Simulated and Observed Bulk Microphysical Characteristics of Midlatitude Mesoscale Convective Systems
In 2013, the fleet of NEXRAD WSR-88D radars were upgraded to dual-polarization capabilities. Unlike conventional single-polarization radar, dual-polarization allows for the identification of particle shape, size, orientation, and concentration within a radar sample volume due to the addition of new radar variables which include differential reflectivity (ZDR), specific differential phase (KDP), and the co-polar correlation coefficient (ρHV).
In this study, NEXRAD WSR-88D polarimetric radar observations are leveraged to create large-area three dimensional composites to better understand bulk (typical) hydrometeor distributions and their associated microphysical characteristics within midlatitude mesoscale convective systems. The motivation for a study of this kind is to show the utility in using a rich dataset of polarimetric observations to identify observed hydrometeor distributions within a specific storm type, and to gauge model performance by examining simulated hydrometeor distributions subject to multiple microphysics parameterizations.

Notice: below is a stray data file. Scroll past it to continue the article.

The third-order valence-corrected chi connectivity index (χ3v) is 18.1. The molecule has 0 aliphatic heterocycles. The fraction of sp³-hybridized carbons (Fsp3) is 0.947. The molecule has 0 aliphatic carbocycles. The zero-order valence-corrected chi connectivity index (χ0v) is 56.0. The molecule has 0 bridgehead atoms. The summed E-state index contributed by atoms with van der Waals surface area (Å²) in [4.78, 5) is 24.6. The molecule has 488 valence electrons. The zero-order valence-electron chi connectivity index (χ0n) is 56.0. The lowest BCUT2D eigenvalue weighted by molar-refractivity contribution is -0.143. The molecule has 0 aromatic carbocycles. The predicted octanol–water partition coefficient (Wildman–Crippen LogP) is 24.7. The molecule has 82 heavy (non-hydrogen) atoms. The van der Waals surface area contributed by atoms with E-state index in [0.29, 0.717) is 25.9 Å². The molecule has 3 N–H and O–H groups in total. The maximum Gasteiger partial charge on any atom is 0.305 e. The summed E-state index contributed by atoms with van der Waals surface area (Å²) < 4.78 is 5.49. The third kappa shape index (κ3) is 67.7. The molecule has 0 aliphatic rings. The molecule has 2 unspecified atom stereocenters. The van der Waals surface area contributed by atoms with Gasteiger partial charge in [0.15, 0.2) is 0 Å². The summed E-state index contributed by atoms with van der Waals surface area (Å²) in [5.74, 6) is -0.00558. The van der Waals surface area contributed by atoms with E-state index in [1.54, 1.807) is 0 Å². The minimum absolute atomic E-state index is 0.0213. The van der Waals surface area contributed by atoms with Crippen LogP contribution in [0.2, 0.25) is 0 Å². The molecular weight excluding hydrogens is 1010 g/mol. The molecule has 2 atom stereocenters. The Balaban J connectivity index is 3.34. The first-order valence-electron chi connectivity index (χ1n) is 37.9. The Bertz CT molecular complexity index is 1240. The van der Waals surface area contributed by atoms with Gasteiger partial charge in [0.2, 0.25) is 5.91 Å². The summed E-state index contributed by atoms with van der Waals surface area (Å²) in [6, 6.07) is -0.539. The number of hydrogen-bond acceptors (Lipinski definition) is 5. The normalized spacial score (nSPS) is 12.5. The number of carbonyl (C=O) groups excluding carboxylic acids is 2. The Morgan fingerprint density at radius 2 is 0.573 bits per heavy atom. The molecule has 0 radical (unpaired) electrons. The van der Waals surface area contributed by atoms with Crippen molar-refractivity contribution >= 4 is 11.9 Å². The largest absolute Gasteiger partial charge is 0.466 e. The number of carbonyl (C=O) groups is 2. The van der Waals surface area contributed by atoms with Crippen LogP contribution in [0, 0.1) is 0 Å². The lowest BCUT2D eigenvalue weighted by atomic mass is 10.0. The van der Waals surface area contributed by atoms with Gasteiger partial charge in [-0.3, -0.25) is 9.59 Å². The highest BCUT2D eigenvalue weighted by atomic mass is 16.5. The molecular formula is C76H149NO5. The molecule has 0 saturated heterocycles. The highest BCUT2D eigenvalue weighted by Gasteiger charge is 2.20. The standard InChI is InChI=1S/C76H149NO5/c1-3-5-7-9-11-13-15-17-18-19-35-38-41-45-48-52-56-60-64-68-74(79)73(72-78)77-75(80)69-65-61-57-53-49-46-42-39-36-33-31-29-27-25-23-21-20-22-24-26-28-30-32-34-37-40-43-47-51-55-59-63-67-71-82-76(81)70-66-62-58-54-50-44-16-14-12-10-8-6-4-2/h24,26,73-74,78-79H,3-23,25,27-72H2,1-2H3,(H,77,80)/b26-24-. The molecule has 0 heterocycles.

A hydrometeor classification algorithm (HCA), a novel radar echo identification algorithm, and the NARR dataset are used to examine both simulated and observed hydrometeor distributions in light of storm lifecycle, storm structure, and storm environment. The 2D idealized squall line in WRF was used to compare the observed hydrometeor distributions to those simulated from a model using a polarimetric radar data simulator (PRDS). We also demonstrated how microphysical variables from a model and the simulated polarimetric radar variables can improve hydrometeor classification.